Resting-state fMRI was first described by Biswal et al in 1995 and has since then been widely used in both healthy subjects and patients with various neurologic, neurosurgical, and psychiatric disorders. As opposed to paradigm- or task-based functional MR imaging, resting-state fMRI does not require subjects to perform any specific task. The low-frequency oscillations of the resting-state fMRI signal have been shown to relate to the spontaneous neural activity. There are many ways to analyze resting-state fMRI data. In this review article, we will briefly describe a few of these and highlight the advantages and limitations of each. This description is to facilitate the adoption and use of resting-state fMRI in the clinical setting, helping neuroradiologists become familiar with these techniques and applying them for the care of patients with neurologic and psychiatric diseases.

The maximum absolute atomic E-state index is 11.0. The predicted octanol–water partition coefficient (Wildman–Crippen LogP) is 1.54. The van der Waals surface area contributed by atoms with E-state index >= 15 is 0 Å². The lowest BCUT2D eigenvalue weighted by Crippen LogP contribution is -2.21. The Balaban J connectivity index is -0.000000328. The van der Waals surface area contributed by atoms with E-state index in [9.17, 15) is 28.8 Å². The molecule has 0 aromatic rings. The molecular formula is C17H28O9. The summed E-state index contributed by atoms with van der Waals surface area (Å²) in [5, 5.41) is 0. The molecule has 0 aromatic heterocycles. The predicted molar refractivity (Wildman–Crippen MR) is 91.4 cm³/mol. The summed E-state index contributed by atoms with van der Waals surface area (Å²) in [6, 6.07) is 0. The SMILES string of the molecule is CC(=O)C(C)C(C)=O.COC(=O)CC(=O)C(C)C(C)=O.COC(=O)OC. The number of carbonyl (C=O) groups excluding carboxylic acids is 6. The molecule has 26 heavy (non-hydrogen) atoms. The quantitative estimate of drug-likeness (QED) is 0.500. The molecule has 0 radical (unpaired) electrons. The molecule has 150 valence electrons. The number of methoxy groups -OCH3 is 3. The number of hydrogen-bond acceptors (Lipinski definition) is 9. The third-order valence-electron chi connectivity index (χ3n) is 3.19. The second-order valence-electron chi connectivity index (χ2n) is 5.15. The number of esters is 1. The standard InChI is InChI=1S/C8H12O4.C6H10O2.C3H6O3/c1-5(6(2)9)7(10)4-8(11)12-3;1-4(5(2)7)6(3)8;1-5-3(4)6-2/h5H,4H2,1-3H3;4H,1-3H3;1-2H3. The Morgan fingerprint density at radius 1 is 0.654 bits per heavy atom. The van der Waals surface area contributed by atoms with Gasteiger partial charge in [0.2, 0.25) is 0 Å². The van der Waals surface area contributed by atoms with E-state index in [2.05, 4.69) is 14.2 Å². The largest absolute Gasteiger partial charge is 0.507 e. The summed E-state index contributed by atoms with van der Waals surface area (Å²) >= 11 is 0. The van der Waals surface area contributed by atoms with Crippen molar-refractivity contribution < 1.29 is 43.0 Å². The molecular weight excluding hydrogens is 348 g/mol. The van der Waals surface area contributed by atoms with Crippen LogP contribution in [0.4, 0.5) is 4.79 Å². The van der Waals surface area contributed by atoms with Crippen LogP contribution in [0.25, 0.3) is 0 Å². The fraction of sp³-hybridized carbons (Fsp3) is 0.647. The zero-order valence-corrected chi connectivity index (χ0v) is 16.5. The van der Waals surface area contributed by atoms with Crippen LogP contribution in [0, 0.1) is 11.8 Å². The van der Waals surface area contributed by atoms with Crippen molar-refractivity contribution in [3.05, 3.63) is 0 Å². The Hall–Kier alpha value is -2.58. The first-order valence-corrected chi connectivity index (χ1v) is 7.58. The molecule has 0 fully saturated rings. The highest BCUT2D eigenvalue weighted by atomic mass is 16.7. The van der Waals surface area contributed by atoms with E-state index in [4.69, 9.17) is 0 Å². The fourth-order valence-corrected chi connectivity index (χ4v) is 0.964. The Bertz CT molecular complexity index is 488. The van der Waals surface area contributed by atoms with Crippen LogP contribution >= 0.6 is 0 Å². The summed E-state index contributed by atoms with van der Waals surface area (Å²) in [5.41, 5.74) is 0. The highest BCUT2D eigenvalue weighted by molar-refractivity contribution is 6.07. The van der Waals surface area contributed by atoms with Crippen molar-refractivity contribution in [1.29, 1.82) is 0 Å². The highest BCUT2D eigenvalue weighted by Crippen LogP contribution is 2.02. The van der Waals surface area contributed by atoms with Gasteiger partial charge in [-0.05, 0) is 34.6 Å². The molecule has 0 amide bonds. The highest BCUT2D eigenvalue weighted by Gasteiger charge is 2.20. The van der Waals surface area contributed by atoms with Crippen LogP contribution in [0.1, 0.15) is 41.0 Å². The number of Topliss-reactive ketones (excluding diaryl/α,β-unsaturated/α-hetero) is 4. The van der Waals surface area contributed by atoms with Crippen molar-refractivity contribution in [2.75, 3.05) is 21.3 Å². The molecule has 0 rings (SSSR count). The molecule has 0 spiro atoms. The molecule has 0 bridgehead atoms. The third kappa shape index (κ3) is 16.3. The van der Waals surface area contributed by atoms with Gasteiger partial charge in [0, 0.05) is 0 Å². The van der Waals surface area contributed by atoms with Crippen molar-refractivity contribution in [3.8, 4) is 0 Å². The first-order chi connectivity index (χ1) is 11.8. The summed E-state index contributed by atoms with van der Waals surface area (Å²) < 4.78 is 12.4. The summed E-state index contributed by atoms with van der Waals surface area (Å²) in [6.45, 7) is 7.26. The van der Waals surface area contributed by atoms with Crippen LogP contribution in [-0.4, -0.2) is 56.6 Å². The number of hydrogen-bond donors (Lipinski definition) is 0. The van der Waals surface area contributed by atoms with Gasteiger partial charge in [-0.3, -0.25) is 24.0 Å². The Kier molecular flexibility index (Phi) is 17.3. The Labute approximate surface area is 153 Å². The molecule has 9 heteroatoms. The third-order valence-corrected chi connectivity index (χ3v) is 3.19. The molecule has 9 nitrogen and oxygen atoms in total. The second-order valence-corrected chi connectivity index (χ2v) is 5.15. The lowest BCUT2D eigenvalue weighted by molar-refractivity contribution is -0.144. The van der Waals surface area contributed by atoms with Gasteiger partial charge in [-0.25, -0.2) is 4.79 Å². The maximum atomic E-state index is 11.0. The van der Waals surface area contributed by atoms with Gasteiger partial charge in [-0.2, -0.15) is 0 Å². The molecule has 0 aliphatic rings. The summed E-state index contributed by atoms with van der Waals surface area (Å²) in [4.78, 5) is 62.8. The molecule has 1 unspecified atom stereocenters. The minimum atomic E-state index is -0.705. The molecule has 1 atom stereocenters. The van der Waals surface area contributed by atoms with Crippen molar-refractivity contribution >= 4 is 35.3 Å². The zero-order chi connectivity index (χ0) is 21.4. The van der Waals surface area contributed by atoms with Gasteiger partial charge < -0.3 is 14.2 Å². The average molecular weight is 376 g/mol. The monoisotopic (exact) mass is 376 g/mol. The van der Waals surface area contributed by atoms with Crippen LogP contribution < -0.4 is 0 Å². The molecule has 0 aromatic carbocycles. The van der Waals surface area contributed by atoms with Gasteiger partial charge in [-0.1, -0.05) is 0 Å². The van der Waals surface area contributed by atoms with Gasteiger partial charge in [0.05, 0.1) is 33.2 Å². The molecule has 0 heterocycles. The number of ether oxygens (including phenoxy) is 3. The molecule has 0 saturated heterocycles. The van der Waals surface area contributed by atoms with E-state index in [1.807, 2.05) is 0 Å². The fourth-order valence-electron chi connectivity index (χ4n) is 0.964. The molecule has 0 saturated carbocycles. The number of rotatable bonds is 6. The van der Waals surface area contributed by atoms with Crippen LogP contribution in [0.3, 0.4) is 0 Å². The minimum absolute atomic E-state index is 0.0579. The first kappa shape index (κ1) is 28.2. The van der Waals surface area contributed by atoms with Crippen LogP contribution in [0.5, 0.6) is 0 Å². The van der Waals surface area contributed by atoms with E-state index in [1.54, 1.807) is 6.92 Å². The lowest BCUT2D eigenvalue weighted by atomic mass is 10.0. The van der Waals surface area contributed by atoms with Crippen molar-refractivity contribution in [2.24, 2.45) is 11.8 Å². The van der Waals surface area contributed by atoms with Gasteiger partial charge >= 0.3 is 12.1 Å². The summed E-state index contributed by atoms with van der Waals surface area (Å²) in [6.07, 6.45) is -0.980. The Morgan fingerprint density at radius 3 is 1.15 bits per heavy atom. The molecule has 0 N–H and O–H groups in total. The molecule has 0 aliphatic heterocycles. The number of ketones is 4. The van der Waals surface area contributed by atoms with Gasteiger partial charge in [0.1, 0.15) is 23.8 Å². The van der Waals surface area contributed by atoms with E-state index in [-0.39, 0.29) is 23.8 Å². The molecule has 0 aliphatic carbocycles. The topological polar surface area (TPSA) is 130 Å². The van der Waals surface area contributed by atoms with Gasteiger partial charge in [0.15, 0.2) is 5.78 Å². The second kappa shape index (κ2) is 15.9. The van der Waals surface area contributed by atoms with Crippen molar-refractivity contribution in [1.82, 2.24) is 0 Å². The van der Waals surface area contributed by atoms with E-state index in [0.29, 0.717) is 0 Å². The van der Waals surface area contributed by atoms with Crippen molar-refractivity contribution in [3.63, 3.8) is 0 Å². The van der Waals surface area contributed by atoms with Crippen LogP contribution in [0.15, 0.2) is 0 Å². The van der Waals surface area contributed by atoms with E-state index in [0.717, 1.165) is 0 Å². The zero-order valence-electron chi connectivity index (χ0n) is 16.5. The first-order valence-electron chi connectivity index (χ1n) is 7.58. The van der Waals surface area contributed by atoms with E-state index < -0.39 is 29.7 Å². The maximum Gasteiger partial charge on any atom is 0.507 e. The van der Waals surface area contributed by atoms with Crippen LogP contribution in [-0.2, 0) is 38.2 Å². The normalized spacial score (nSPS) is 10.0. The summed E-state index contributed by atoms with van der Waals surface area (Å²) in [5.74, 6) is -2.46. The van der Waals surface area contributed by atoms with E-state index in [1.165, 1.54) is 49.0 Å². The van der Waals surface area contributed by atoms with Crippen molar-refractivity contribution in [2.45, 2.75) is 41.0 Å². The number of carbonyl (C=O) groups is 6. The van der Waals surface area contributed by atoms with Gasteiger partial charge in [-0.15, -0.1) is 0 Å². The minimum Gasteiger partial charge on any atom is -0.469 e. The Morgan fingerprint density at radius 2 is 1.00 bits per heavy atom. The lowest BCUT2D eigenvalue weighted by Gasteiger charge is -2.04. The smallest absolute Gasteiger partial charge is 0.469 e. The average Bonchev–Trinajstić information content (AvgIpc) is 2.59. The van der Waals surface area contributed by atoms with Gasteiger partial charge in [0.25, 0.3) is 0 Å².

Lv, H., Wang, Z., Tong, E., Williams, L. M., Zaharchuk, G., Zeineh, M., … Wintermark, M. (2018, August 1). Resting-state functional MRI: Everything that nonexperts have always wanted to know. American Journal of Neuroradiology. American Society of Neuroradiology. https://doi.org/10.3174/ajnr.A5527